Pi 4 SoC

How is are Pis arranged internally, and how do they differ from a desktop PC?

The Pi 3 and Pi 4 are heavily optimised for being low power and low cost. The chip which includes the CPU is referred to as a SoC, "System on a Chip," as it includes many components which would traditionally be found as discrete components elsewhere on the motherboard. The Pi 5 is more conventional, in that it moves much `low' speed I/O to a separate I/O chip. The following diagrams of the SoCs are only an approximation to the truth, but show some of the key points.

Pi 5 SoC (BCM2712)

Pi 5 SoC

Pi 4 SoC (BCM2711)

Pi 4 SoC

Pi 3 SoC (BCM2710/2837)

Pi 3 SoC

The dotted line encloses everything on the SoC.

Main clock speeds

Pi 3Pi 3+Pi 4Pi 400Pi 5

One important issue for performance is barely mentioned above: the bus running between the L2 cache controller and main memory, a bus which also connects to the GPU, SDIO port, and, depending on model, much else besides. This bus is 128 bits wide, and runs at the core frequency. Thus the the Pi 4's memory can be described as running at `an effective 2000MT/s'. The memory might be able to make 32 bit transfers at 3200MT/s to the memory controller, but the path out of the controller is 128 bits at 500MT/s, so equivalent to 2000MT/s at 32 bits. The Pi 5 runs this bus at 910MT/s, equivalent to 3640MT/s at 32 bits, and still not quite as fast as its DDR4 RAM.

The Pi 4 marked a significant change from earlier Pis. The first three generations of Pi used very similar SoCs, the BCM2835 to BCM2837, with changes to clock speed and CPU being the biggest differences between them. The Pi 4 makes several other changes, in that the GPU moves from the VideoCore IV of earlier models to the VideoCore VI, the memory interface moves from DDR2/900 of the Pi 3B (DDR2/1000 in the Pi 3B+) to DDR4/3200, and the ethernet interface moves onto the SoC rather than sitting on an external USB2 bus. Also there is now a (single) PCIe link, which is used for an external USB3 controller. Earlier Pis supported USB2 only, with a single USB2 link from the SoC being shared by a USB hub and the ethernet controller.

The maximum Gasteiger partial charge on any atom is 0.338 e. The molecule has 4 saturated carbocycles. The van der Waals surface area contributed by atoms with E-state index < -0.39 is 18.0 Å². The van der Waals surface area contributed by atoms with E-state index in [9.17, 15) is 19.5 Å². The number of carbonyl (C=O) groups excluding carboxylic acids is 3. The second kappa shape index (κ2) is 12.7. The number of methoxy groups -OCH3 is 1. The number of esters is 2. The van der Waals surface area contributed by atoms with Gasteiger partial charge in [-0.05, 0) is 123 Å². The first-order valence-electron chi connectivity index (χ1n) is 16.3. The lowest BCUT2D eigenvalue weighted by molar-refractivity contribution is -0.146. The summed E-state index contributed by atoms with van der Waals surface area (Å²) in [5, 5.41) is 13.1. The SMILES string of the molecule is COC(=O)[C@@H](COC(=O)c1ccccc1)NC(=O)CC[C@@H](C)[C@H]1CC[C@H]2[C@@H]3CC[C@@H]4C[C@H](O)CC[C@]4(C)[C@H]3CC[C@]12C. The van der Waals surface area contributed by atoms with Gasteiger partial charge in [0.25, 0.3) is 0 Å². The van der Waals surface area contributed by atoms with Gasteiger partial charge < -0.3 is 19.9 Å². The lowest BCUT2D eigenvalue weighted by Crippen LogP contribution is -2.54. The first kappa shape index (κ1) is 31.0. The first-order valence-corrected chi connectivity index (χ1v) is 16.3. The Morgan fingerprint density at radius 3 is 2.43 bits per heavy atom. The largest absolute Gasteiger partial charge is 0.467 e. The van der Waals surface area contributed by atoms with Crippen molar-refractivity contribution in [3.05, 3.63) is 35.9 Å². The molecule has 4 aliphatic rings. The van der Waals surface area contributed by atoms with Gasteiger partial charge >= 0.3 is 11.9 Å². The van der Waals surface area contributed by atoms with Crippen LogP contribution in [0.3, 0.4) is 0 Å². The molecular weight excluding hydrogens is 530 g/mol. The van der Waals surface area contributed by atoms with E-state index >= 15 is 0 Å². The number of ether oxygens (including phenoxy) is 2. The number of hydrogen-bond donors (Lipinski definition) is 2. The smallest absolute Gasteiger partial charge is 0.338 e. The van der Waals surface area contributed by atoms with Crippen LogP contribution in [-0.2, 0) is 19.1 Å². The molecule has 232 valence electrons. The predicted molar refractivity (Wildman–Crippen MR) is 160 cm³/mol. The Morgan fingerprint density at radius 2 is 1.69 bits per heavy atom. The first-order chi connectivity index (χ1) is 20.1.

So the Pi 4 represents a large change in the bandwidth available between the SoC and the outside world. Memory bandwidth increased by a factor of three, ethernet bandwidth by a factor of two, SD card bandwidth by a factor of two (due to a later version of the SDIO interface), USB by almost a factor of ten.

The Pi 5 represents another major redesign, with the `low' speed I/O moved to a separate chip, along with significant improvements to the CPU core, now an A76, caches, GPU, now a VideoCore VII, and faster memory too.

A generic PC

If one were to compare this to a contemporary desktop PC, then even the Pi 5 looks low on I/O capabilities. A standard PC or laptop memory bus is 128 bits wide, not 32, so even though it might still be DDR4/3200, it can supply almost 60GB/s rather than about 16GB/s. (The number after the / gives the number of millions of transfers a second the memory bus can make. However, for the Pi each transfer is four bytes, and for the average PC it is 16 bytes.) Similarly a standard SATA3 disk interface is rated at 600MB/s, far faster than the Pi 5's 100MB/s SD card interface.

Desktop block diagram

N.B. Some interfaces, such as the camera and audio interfaces, are not shown. Most of the above information is sourced from web searches, and may be a fairly weak approximation to the truth. My apologies to any Broadcom or Pi engineers who are in tears by this point. If you wish to send in corrections, please do!